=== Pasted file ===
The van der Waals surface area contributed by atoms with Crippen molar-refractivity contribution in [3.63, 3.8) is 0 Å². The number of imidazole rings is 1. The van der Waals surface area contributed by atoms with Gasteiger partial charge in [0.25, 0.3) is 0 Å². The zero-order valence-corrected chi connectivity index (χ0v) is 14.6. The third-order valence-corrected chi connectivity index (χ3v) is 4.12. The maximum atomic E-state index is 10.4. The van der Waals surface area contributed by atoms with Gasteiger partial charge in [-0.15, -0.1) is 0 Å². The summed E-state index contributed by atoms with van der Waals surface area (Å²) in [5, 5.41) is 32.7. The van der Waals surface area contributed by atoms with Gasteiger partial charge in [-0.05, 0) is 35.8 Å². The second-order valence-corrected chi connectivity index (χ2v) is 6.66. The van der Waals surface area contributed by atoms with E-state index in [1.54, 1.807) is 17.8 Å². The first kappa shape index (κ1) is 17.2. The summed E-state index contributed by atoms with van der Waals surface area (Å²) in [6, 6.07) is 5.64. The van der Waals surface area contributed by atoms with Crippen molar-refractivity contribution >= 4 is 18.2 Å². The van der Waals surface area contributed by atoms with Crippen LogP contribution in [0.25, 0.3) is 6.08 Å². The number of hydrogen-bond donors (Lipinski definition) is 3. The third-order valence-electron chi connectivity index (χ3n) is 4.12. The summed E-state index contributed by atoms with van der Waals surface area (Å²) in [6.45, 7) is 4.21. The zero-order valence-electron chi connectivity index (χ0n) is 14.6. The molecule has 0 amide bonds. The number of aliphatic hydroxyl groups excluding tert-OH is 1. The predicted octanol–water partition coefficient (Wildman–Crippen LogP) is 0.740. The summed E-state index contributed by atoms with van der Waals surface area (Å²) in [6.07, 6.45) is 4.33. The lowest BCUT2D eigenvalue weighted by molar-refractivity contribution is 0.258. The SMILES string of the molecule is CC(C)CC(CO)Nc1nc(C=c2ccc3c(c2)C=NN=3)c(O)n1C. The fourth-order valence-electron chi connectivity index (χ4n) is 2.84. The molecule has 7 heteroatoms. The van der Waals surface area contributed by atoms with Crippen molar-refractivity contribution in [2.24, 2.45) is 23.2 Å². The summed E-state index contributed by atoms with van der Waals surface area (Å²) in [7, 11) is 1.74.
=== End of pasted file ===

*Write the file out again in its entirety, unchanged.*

The van der Waals surface area contributed by atoms with Crippen molar-refractivity contribution in [3.63, 3.8) is 0 Å². The number of imidazole rings is 1. The van der Waals surface area contributed by atoms with Gasteiger partial charge in [0.25, 0.3) is 0 Å². The zero-order valence-corrected chi connectivity index (χ0v) is 14.6. The third-order valence-corrected chi connectivity index (χ3v) is 4.12. The maximum atomic E-state index is 10.4. The van der Waals surface area contributed by atoms with Gasteiger partial charge in [-0.15, -0.1) is 0 Å². The summed E-state index contributed by atoms with van der Waals surface area (Å²) in [5, 5.41) is 32.7. The van der Waals surface area contributed by atoms with Gasteiger partial charge in [-0.05, 0) is 35.8 Å². The second-order valence-corrected chi connectivity index (χ2v) is 6.66. The van der Waals surface area contributed by atoms with E-state index in [1.54, 1.807) is 17.8 Å². The first kappa shape index (κ1) is 17.2. The summed E-state index contributed by atoms with van der Waals surface area (Å²) in [6, 6.07) is 5.64. The van der Waals surface area contributed by atoms with Crippen molar-refractivity contribution >= 4 is 18.2 Å². The van der Waals surface area contributed by atoms with Crippen LogP contribution in [0.25, 0.3) is 6.08 Å². The number of hydrogen-bond donors (Lipinski definition) is 3. The third-order valence-electron chi connectivity index (χ3n) is 4.12. The summed E-state index contributed by atoms with van der Waals surface area (Å²) in [6.45, 7) is 4.21. The zero-order valence-electron chi connectivity index (χ0n) is 14.6. The molecule has 0 amide bonds. The number of aliphatic hydroxyl groups excluding tert-OH is 1. The predicted octanol–water partition coefficient (Wildman–Crippen LogP) is 0.740. The summed E-state index contributed by atoms with van der Waals surface area (Å²) in [6.07, 6.45) is 4.33. The lowest BCUT2D eigenvalue weighted by molar-refractivity contribution is 0.258. The SMILES string of the molecule is CC(C)CC(CO)Nc1nc(C=c2ccc3c(c2)C=NN=3)c(O)n1C. The fourth-order valence-electron chi connectivity index (χ4n) is 2.84. The molecule has 7 heteroatoms. The van der Waals surface area contributed by atoms with Crippen molar-refractivity contribution in [2.24, 2.45) is 23.2 Å². The summed E-state index contributed by atoms with van der Waals surface area (Å²) in [7, 11) is 1.74.